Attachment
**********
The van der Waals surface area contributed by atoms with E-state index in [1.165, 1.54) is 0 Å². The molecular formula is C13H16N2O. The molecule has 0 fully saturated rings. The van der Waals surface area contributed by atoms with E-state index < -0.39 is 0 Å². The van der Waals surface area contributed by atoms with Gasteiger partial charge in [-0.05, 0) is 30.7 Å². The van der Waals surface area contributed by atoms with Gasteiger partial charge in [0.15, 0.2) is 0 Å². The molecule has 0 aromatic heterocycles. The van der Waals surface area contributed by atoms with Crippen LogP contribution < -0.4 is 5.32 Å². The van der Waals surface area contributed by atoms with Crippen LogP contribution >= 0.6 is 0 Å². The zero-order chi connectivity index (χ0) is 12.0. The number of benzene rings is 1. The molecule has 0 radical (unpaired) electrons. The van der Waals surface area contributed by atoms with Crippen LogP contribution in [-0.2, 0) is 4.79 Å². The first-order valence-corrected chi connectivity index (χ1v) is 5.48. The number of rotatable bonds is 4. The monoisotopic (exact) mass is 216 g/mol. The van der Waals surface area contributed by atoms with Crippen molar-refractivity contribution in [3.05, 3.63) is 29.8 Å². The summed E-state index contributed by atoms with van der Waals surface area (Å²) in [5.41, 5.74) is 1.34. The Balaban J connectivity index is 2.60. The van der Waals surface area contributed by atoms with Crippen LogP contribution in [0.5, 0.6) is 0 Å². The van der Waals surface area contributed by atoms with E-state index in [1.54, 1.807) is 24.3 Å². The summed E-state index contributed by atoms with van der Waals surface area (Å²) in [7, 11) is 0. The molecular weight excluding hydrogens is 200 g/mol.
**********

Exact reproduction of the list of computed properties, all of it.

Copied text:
The van der Waals surface area contributed by atoms with E-state index in [1.165, 1.54) is 0 Å². The molecular formula is C13H16N2O. The molecule has 0 fully saturated rings. The van der Waals surface area contributed by atoms with E-state index < -0.39 is 0 Å². The van der Waals surface area contributed by atoms with Gasteiger partial charge in [-0.05, 0) is 30.7 Å². The van der Waals surface area contributed by atoms with Gasteiger partial charge in [0.15, 0.2) is 0 Å². The molecule has 0 aromatic heterocycles. The van der Waals surface area contributed by atoms with Crippen LogP contribution < -0.4 is 5.32 Å². The van der Waals surface area contributed by atoms with Crippen LogP contribution >= 0.6 is 0 Å². The zero-order chi connectivity index (χ0) is 12.0. The number of benzene rings is 1. The molecule has 0 radical (unpaired) electrons. The van der Waals surface area contributed by atoms with Crippen LogP contribution in [-0.2, 0) is 4.79 Å². The first-order valence-corrected chi connectivity index (χ1v) is 5.48. The number of rotatable bonds is 4. The monoisotopic (exact) mass is 216 g/mol. The van der Waals surface area contributed by atoms with Crippen molar-refractivity contribution in [3.05, 3.63) is 29.8 Å². The summed E-state index contributed by atoms with van der Waals surface area (Å²) in [5.41, 5.74) is 1.34. The Balaban J connectivity index is 2.60. The van der Waals surface area contributed by atoms with Crippen LogP contribution in [0.5, 0.6) is 0 Å². The van der Waals surface area contributed by atoms with E-state index in [1.54, 1.807) is 24.3 Å². The summed E-state index contributed by atoms with van der Waals surface area (Å²) in [7, 11) is 0. The molecular weight excluding hydrogens is 200 g/mol.